Mark Bloomfield addresses the latest BMJ article in UK
Article is in BMJ title Not all that's New and Shiny is Good for Health care
Not all that’s new and shiny is good for healthcare
Mark Bloomfield, MD's response on December 30, 2011
Problem is, if no innovation at all is tried, how do we make progress? McMinn was way more responsible than most innovators and went to great lengths to iron out any 'bugs' in the BHR before he released it to open market. He was so strict in the beginning, you HAD to go and see him in Birmingham, watch & assist before the company would allow you to use the BHR. Others, such as the originators of the ASR / De Puy, were much less rigorous. In this respect, De Puy has form: read about the Charite disc, Hylamer polyethylene. Then again almost all the large implant manufacturers have a skeleton or 2 in the closet..........
Not just ortho implants. Seen the fuss over the French breast implants? Does this mean we stop all of them?
Despite what the article says, we know FOR A FACT, that metal on 'traditional' polythene implants are reliable in the young patient to begin with, but almost all will need revision for aseptic loosening if they remain active and live long enough. Worse, for the young patient the traditional advice was to limit activity and slow down to place less stress on the bearing. No active sports at all! Devastating for a young patient and not surprisingly when followed with confidential questionnaires/ covert filming, almost all ignored the 'advice'. If there were no problems with metal on poly, no one would be attempting other bearing couples! It is the vexatious question of who is young and who is active that bedevils the metal/poly hip debate. In the elderly: no question that metal/poly an excellent choice.
Enter ceramic/ceramic. More early revisions, but generally seen as 'better' than metal on poly because less wear. So if you are young, survive the initial ceramic/ceramic problems, you do better in the long run than with metal/poly. But the early failures make the overall results look bad. Depends how critical you are. Late problems with ceramic/ceramic include fracture of head or liner, squeaking [loud & embarassing] plus no 'shock absorption'. MOM or metal/poly both have some 'give'.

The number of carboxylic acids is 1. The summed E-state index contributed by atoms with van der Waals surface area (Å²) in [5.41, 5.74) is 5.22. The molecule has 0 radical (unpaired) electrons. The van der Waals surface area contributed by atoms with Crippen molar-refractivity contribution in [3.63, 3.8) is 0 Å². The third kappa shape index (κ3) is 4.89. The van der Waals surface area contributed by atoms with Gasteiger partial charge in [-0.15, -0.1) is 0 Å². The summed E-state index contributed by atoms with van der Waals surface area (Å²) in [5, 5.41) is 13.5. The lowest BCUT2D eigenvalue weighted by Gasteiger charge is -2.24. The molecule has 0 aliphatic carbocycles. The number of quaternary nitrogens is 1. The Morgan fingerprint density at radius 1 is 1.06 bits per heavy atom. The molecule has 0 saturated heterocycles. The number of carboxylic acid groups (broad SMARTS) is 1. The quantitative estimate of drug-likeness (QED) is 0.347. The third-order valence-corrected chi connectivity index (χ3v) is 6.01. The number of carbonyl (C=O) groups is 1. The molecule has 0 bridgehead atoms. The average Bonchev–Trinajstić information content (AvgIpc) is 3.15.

So ceramic/ceramic a good compromise, but not perfect. Ceramic must be made well to avoid fracture, and we now have many more years experience of ceramic manufacture than most MOM. Read about the failure of the St Gobain ceramic heads if you want another scare story.
MOM depends heavily on three things: 1. The quality of metallurgy & manufacture 2. The diameter of the bearing. The bigger the better. So males do better than females [bigger hips]. 3. The orientation of components by the surgeon. Lesser factors are whether there is a secure trunion [junction] between the stem and the MOM head. In resurfacing, there is no stem so there is no trunion. Resurfacing does however carry the additional risk of fracture of the bone below the implant. There is a rarer problem of adverse metal ion reaction even in the presence of low metal ion levels. No solution for this, and difficult to predict who will have it.
The article posted is lumping together all MOM, which will give the impression: all MOM is bad. Not true.
McMinn et al in Birmingham are seeing some, but not anything like, the same level of MOM problems being reported elsewhere. There are 3 possible explanations:
- McMinn et al are dissembling or deluding themselves.
- McMinn et al are not looking for the problems, therefore unaware.
- McMinn et al are better surgeons, using a better implant and have more experience than others.
No comment on which I believe!
In summary, MOM is riskier IN THE BEGINNING, but if you have been given a good implant by a good surgeon, and you survive the intial problems, a good MOM will probably last longer than anything else. If it is a resurfacing MOM, it will feel more natural, your surgeon will not wince when you say you ski on it.
Too many MOM hips are being taken out to 'treat' a high blood metal ion level(s). There must be high levels PLUS something else. Problem is the adverse publicity is making many nervous and this exaggerates quite minor symptoms. And the really bad implants / poor surgery / poor patient choice make things seem much worse.
Happy New Year